Giving thanks or being thankful is something we hear about often. But, in spite of that repetition, how often do we truly give thanks?
Depending on where you live “thankful” is not only expressed differently, it’s felt differently. Many of us have the privilege of being able to be thankful for people who love us, good health, financial stability, a roof over our heads and enough to eat. Many, many others—people who are humans just like us—are thankful for just one day of non-violence, freedom from persecution, medical care, shelter from the cold or having anything to eat.
Do we sit back and bask in the awareness of
the many gifts we have?
In this fast-paced life that most of us create, we don’t stop, and breathe, and reflect, long enough to be thankful. We often have great intentions because we know how fortunate we are but—despite that—this is the time of year when many of us go into overdrive attempting to create “perfection”. “Perfect” looks different to all of us but there seems to be some commonalities.
We clean and
make lists and
shop some more and
try to impress,
without it looking like it was any effort at all.
We’re more concerned with getting to the store for that special sale than we are with staying at the table, talking to someone we love.
We try to make up for all the disappointments we’ve had over the years—the times our holidays didn’t look like a bucolic scene from “Currier & Ives”. And, we miss the point.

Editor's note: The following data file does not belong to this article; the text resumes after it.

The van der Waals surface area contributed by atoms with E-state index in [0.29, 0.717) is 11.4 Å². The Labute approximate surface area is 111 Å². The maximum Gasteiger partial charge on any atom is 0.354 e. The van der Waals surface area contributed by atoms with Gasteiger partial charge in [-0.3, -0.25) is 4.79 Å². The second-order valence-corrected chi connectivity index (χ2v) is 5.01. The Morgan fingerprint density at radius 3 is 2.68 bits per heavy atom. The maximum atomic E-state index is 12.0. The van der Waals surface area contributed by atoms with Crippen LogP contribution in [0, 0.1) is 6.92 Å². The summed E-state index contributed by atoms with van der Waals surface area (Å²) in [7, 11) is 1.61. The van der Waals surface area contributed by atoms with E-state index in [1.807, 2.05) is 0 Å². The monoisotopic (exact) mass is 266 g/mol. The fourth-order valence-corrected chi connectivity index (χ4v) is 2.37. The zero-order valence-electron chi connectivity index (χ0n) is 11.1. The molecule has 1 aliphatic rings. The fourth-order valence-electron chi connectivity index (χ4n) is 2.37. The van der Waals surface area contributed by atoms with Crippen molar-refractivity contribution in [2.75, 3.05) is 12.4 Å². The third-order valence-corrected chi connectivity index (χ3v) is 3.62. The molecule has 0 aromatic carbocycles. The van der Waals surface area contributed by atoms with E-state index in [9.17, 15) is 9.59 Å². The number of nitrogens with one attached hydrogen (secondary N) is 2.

We get so drunk on electronic consumption,
and so lost in the world of possessions,
that we forget all we have to be thankful for.
Dietrich Bonhoeffer wrote, “We pray for the big things and forget to give thanks for the ordinary, small (and yet really not small) gifts.”
We live in a world with a climate that’s often inimical to gratitude.
The ordinary, but not small, gifts are what make up our lives. A lot of us pray when we’re in a tough place, but forget to pray with thankfulness and gratitude for all we have everyday.
When we look back on our lives I don’t think we’re going to regret spending time with God (or the name you call your Higher Power), in community with other people, or in quiet time connecting with our spirit—the essence of who we are. And, in spite of knowing that, I still have much work to do.
I hope that, as this year winds down, we all slow down enough to just be.
May this season of love be just that.
©2016 peace full home™/intentional living
Please help spread the word of peace full home™.
Follow PFH on Facebook:
and invite your friends to share our peace-filled conversations.